Boost.Nowide
Boost.Nowide

Table of Contents:

What is Boost.Nowide

Boost.Nowide is a library implemented by Artyom Beilis that make cross platform Unicode aware programming easier.

The library provides an implementation of standard C and C++ library functions, such that their inputs are UTF-8 aware on Windows without requiring to use Wide API.

Rationale

The Problem

Consider a simple application that splits a big file into chunks, such that they can be sent by e-mail. It requires doing few very simple taks:

Unfortunately it is impossible to implement this simple task in a plain C++ if the file names contain non-ASCII characters

The simple program that uses the API would work on the systems that use UTF-8 internally -- the vast majority of Unix-Line operating systems: Linux, Mac OS X, Solaris, BSD. But it would fail on files like War and Peace - Война и мир - מלחמה ושלום.zip under Microsoft Windows because the native Windows Unicode aware API is Wide-API - UTF-16.

This, such a trivial task is very hard to implement in a cross platform manner.

The Solution

Boost.Nowide provides a set of standard library functions that are UTF-8 aware and makes Unicode aware programming easier.

The library provides:

Why Not Narrow and Wide?

Why not to provide both Wide and Narrow implementations so the developer can choose to use Wide characters on Unix-Like platforms

Several reasons:

Further Reading

Using The Library

Standard Features

The library is mostly header only library, only console I/O requires separate compilation under Windows.

As a developer you are expected to to boost::nowide functions instead of the function avalible in the std namespace.

For example, Unicode unaware implementation of line counter:

#include <fstream>
#include <iostream>

int main(int argc,char **argv)
{
    if(argc!=2) {
        std::cerr << "Usage: file_name" << std::endl;
        return 1;
    }

    std::ifstream f(argv[1]);
    if(!f) {
        std::cerr << "Can't open a file " << argv[1] << std::endl;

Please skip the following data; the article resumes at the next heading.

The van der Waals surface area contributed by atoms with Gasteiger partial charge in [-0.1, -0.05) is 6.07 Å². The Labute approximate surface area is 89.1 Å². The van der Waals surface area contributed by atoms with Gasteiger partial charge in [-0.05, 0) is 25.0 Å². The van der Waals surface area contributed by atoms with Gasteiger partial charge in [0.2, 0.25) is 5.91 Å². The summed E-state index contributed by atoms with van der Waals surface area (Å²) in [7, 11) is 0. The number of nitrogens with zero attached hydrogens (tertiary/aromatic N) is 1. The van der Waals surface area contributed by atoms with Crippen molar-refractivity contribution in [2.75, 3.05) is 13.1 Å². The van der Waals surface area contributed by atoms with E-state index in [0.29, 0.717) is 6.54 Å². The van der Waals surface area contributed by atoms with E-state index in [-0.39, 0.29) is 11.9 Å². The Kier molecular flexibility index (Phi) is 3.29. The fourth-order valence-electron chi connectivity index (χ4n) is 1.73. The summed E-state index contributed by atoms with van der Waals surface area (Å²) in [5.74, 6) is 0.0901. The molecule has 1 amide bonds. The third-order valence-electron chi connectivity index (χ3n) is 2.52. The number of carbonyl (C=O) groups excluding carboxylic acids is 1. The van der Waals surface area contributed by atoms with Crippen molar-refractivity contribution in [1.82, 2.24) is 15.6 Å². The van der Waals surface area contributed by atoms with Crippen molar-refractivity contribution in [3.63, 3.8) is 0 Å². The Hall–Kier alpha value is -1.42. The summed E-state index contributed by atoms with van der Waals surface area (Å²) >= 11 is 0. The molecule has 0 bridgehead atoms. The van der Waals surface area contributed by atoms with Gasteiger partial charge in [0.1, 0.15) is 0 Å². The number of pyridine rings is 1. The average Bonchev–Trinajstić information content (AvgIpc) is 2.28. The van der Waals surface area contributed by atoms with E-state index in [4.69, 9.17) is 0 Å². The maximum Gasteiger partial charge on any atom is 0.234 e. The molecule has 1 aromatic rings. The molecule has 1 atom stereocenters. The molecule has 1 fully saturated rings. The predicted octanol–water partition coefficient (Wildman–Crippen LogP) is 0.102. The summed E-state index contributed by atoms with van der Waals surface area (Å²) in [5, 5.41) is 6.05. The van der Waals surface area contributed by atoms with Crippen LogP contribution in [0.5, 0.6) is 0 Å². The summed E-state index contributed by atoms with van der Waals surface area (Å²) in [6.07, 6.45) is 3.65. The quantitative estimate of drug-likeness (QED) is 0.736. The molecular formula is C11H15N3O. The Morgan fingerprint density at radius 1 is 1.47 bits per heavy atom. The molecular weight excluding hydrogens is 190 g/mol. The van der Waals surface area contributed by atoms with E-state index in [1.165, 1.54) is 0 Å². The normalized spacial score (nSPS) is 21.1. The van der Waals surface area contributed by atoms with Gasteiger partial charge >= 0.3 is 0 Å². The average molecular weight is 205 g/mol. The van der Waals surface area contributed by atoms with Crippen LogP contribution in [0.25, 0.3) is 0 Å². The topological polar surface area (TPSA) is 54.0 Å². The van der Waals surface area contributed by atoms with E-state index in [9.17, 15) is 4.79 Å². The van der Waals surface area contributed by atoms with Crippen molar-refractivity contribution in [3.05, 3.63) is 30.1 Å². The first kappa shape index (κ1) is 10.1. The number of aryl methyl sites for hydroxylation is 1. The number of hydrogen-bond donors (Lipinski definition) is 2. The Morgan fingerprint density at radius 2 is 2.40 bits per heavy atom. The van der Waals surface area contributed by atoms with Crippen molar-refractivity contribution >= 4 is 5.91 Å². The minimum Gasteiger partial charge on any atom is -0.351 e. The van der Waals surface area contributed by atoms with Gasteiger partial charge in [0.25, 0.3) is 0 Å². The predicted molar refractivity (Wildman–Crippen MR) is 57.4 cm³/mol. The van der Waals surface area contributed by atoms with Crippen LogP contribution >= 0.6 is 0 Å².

return 1;
    }
    int total_lines = 0;
    while(f) {
        if(f.get() == '\n')
            total_lines++;
    }
    f.close();
    std::cout << "File " << argv[1] << " has " << total_lines << " lines" << std::endl;
    return 0;
}

To make this program handle Unicode properly we do the following changes:

#include <boost/nowide/args.hpp>
#include <boost/nowide/fstream.hpp>
#include <boost/nowide/iostream.hpp>

int main(int argc,char **argv)
{
    boost::nowide::args a(argc,argv); // Fix arguments - make them UTF-8
    if(argc!=2) {
        boost::nowide::cerr << "Usage: file_name" << std::endl; // Unicode aware console
        return 1;
    }

    boost::nowide::ifstream f(argv[1]); // argv[1] - is UTF-8
    if(!f) {
        // the console can display UTF-8
        boost::nowide::cerr << "Can't open a file " << argv[1] << std::endl;
        return 1;
    }
    int total_lines = 0;
    while(f) {
        if(f.get() == '\n')
            total_lines++;
    }
    f.close();
    // the console can display UTF-8
    boost::nowide::cout << "File " << argv[1] << " has " << total_lines << " lines" << std::endl;
    return 0;
}

This is very simple and straight forward approach helps writing Unicode aware programs.

Custom API

Of course this simple set of functions does not cover all needs. However if you need to access Wide API from Windows application using UTF-8 encoding internally you can use functions like boost::nowide::widen and boost::nowide::narrow.